PUYALLUP, Wash. – Washington’s Puyallup School District plans to have palm-scanning devices in all of its 32 schools by the end of the school year, which will allow students to pay for their lunch with a wave of a hand.
The scanners work by using infrared technology to look for vein patterns in palms, reports Kirotv.com.
A district spokesman praised the scanners’ “efficiency” and said they will reduce human error and fraud, and will allow parents to know how much their children are spending on lunch.
Who knew there was so much fraud and human error involved in school lunch programs?
As noble as cracking down on those things may be, some parents say the costs to students’ privacy outweigh any benefits.
“If the school district needs my signature in order to obtain my daughter’s photograph and use that photograph in publication because of a privacy issue, then I believe I should have to sign an authorization to use my child’s identity … for them to do that,” said parent Christina Allen.
But district officials believe that parents should not worry.
“It doesn’t take a picture of a finger print or a handprint, it simply connects the activity of the vein to the number system (to) the account where the parents have already given us their Visa number or MasterCard number and paid for lunches,” said Brian Fox, a district spokesman. “It’s the same information we already keep like Social Security numbers and phone numbers and addresses, we are charged with keeping confidential.”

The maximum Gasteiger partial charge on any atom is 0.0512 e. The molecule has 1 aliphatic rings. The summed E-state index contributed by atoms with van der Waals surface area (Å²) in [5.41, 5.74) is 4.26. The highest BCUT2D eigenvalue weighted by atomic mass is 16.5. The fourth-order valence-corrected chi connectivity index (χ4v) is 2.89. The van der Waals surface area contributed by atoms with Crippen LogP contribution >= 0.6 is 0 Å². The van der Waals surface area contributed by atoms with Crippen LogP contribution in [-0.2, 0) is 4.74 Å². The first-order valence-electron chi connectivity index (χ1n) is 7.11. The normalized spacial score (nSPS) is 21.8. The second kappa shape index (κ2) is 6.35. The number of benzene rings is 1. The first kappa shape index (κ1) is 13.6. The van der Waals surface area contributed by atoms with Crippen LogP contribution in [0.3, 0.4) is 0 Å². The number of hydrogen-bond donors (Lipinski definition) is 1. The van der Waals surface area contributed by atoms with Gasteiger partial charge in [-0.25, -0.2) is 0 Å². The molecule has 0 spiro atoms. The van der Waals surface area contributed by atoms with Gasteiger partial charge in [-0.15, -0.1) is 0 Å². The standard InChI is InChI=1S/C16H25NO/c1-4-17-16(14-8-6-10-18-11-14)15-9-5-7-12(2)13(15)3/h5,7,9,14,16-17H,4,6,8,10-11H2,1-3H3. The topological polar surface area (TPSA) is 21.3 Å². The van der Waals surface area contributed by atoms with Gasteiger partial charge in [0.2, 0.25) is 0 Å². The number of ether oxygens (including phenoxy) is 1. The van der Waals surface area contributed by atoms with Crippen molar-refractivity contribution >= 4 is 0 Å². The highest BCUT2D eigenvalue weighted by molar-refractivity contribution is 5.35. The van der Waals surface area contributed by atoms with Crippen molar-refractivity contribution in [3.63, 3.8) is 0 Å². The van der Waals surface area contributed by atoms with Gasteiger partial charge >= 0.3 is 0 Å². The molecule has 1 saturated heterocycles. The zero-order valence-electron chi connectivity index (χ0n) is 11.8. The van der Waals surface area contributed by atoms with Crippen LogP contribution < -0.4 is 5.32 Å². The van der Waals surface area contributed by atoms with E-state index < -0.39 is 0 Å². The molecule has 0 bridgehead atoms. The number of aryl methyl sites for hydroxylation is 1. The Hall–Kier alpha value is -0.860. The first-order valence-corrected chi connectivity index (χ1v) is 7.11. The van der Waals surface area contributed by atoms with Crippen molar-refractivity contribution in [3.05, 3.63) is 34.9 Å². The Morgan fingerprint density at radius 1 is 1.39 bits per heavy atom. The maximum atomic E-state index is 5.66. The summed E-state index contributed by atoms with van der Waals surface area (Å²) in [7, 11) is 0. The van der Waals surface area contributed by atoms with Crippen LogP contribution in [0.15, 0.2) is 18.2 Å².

Yet there are still many parents who are not buying into what the district is saying and find this program to be troubling.
MORE NEWS: How to prepare for face-to-face classes
“To hear those words ‘vein recognition program’ … it’s very invasive to me. What is it in my daughter’s veins … they need to photograph?” Allen questioned.
Students do have the option of opting out of using the scanners, and accessing their accounts by punching in an identification number, reports the story.
The district reportedly spent $38,695 on 71 devices.